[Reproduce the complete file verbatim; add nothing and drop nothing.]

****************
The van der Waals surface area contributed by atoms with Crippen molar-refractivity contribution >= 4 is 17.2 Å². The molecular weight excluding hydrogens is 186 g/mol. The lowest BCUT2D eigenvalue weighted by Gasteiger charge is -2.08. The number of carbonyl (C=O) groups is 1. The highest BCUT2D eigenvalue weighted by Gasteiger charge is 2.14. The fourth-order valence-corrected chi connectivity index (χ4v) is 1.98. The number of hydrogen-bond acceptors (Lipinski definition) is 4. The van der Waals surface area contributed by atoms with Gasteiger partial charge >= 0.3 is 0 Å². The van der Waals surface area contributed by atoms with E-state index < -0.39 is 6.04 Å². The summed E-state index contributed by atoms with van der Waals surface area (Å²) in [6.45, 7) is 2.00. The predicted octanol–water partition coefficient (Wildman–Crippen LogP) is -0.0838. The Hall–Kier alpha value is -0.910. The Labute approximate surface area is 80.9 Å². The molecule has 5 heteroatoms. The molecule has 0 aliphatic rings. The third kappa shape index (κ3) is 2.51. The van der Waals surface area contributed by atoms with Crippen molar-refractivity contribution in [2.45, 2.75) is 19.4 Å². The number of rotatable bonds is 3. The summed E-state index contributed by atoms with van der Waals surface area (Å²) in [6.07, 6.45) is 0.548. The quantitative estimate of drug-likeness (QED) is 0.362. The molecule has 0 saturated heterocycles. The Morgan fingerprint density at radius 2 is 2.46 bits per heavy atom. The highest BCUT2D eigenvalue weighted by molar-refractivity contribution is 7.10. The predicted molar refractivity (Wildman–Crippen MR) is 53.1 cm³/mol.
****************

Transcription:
The van der Waals surface area contributed by atoms with Crippen molar-refractivity contribution >= 4 is 17.2 Å². The molecular weight excluding hydrogens is 186 g/mol. The lowest BCUT2D eigenvalue weighted by Gasteiger charge is -2.08. The number of carbonyl (C=O) groups is 1. The highest BCUT2D eigenvalue weighted by Gasteiger charge is 2.14. The fourth-order valence-corrected chi connectivity index (χ4v) is 1.98. The number of hydrogen-bond acceptors (Lipinski definition) is 4. The van der Waals surface area contributed by atoms with Gasteiger partial charge >= 0.3 is 0 Å². The van der Waals surface area contributed by atoms with E-state index < -0.39 is 6.04 Å². The summed E-state index contributed by atoms with van der Waals surface area (Å²) in [6.45, 7) is 2.00. The predicted octanol–water partition coefficient (Wildman–Crippen LogP) is -0.0838. The Hall–Kier alpha value is -0.910. The Labute approximate surface area is 80.9 Å². The molecule has 5 heteroatoms. The molecule has 0 aliphatic rings. The third kappa shape index (κ3) is 2.51. The van der Waals surface area contributed by atoms with Crippen molar-refractivity contribution in [2.45, 2.75) is 19.4 Å². The number of rotatable bonds is 3. The summed E-state index contributed by atoms with van der Waals surface area (Å²) in [6.07, 6.45) is 0.548. The quantitative estimate of drug-likeness (QED) is 0.362. The molecule has 0 saturated heterocycles. The Morgan fingerprint density at radius 2 is 2.46 bits per heavy atom. The highest BCUT2D eigenvalue weighted by molar-refractivity contribution is 7.10. The predicted molar refractivity (Wildman–Crippen MR) is 53.1 cm³/mol.